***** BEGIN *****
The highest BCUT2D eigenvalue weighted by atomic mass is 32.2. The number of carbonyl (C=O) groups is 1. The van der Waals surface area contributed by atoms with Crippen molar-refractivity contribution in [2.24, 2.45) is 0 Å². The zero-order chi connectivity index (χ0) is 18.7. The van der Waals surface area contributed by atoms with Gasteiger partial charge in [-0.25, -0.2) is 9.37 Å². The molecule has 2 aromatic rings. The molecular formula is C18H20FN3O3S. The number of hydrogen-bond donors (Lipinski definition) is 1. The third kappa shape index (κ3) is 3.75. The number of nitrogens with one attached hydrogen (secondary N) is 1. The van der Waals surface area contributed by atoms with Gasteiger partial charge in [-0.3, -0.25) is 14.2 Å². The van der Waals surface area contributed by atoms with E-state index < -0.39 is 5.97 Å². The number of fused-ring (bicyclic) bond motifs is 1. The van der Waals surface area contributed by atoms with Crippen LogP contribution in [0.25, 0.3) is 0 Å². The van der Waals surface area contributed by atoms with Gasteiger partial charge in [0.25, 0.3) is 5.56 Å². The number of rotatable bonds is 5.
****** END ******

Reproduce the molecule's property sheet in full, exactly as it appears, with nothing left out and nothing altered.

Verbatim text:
The highest BCUT2D eigenvalue weighted by atomic mass is 32.2. The number of carbonyl (C=O) groups is 1. The van der Waals surface area contributed by atoms with Crippen molar-refractivity contribution in [2.24, 2.45) is 0 Å². The zero-order chi connectivity index (χ0) is 18.7. The van der Waals surface area contributed by atoms with Gasteiger partial charge in [-0.25, -0.2) is 9.37 Å². The molecule has 2 aromatic rings. The molecular formula is C18H20FN3O3S. The number of hydrogen-bond donors (Lipinski definition) is 1. The third kappa shape index (κ3) is 3.75. The number of nitrogens with one attached hydrogen (secondary N) is 1. The van der Waals surface area contributed by atoms with Gasteiger partial charge in [-0.3, -0.25) is 14.2 Å². The van der Waals surface area contributed by atoms with E-state index < -0.39 is 5.97 Å². The number of fused-ring (bicyclic) bond motifs is 1. The van der Waals surface area contributed by atoms with Crippen LogP contribution in [0.25, 0.3) is 0 Å². The van der Waals surface area contributed by atoms with Gasteiger partial charge in [0.25, 0.3) is 5.56 Å². The number of rotatable bonds is 5.